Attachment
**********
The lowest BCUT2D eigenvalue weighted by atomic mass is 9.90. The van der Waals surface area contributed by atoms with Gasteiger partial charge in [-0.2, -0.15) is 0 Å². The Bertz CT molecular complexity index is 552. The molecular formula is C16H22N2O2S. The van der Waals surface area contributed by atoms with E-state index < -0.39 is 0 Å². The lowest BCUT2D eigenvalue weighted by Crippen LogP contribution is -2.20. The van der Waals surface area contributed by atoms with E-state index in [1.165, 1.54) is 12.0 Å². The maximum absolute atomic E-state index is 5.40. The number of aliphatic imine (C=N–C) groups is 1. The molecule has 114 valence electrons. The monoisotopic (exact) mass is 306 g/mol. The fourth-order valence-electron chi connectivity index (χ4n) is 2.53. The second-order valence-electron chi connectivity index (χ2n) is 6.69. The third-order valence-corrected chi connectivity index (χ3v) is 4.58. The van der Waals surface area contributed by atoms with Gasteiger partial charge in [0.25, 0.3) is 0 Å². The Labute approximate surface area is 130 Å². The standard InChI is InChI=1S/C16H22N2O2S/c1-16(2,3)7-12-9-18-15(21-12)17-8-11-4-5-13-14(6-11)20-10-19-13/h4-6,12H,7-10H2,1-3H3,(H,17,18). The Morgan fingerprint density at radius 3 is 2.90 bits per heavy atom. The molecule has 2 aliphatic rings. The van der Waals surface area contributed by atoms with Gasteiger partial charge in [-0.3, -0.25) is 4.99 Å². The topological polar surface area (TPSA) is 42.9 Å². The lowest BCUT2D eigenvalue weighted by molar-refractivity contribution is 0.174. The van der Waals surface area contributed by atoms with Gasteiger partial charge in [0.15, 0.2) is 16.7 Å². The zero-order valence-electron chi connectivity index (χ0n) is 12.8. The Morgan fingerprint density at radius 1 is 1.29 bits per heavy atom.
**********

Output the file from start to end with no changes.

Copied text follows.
The lowest BCUT2D eigenvalue weighted by atomic mass is 9.90. The van der Waals surface area contributed by atoms with Gasteiger partial charge in [-0.2, -0.15) is 0 Å². The Bertz CT molecular complexity index is 552. The molecular formula is C16H22N2O2S. The van der Waals surface area contributed by atoms with E-state index < -0.39 is 0 Å². The lowest BCUT2D eigenvalue weighted by Crippen LogP contribution is -2.20. The van der Waals surface area contributed by atoms with E-state index in [1.165, 1.54) is 12.0 Å². The maximum absolute atomic E-state index is 5.40. The number of aliphatic imine (C=N–C) groups is 1. The molecule has 114 valence electrons. The monoisotopic (exact) mass is 306 g/mol. The fourth-order valence-electron chi connectivity index (χ4n) is 2.53. The second-order valence-electron chi connectivity index (χ2n) is 6.69. The third-order valence-corrected chi connectivity index (χ3v) is 4.58. The van der Waals surface area contributed by atoms with Gasteiger partial charge in [0.25, 0.3) is 0 Å². The Labute approximate surface area is 130 Å². The standard InChI is InChI=1S/C16H22N2O2S/c1-16(2,3)7-12-9-18-15(21-12)17-8-11-4-5-13-14(6-11)20-10-19-13/h4-6,12H,7-10H2,1-3H3,(H,17,18). The Morgan fingerprint density at radius 3 is 2.90 bits per heavy atom. The molecule has 2 aliphatic rings. The van der Waals surface area contributed by atoms with Gasteiger partial charge in [-0.3, -0.25) is 4.99 Å². The topological polar surface area (TPSA) is 42.9 Å². The lowest BCUT2D eigenvalue weighted by molar-refractivity contribution is 0.174. The van der Waals surface area contributed by atoms with Gasteiger partial charge in [0.15, 0.2) is 16.7 Å². The zero-order valence-electron chi connectivity index (χ0n) is 12.8. The Morgan fingerprint density at radius 1 is 1.29 bits per heavy atom.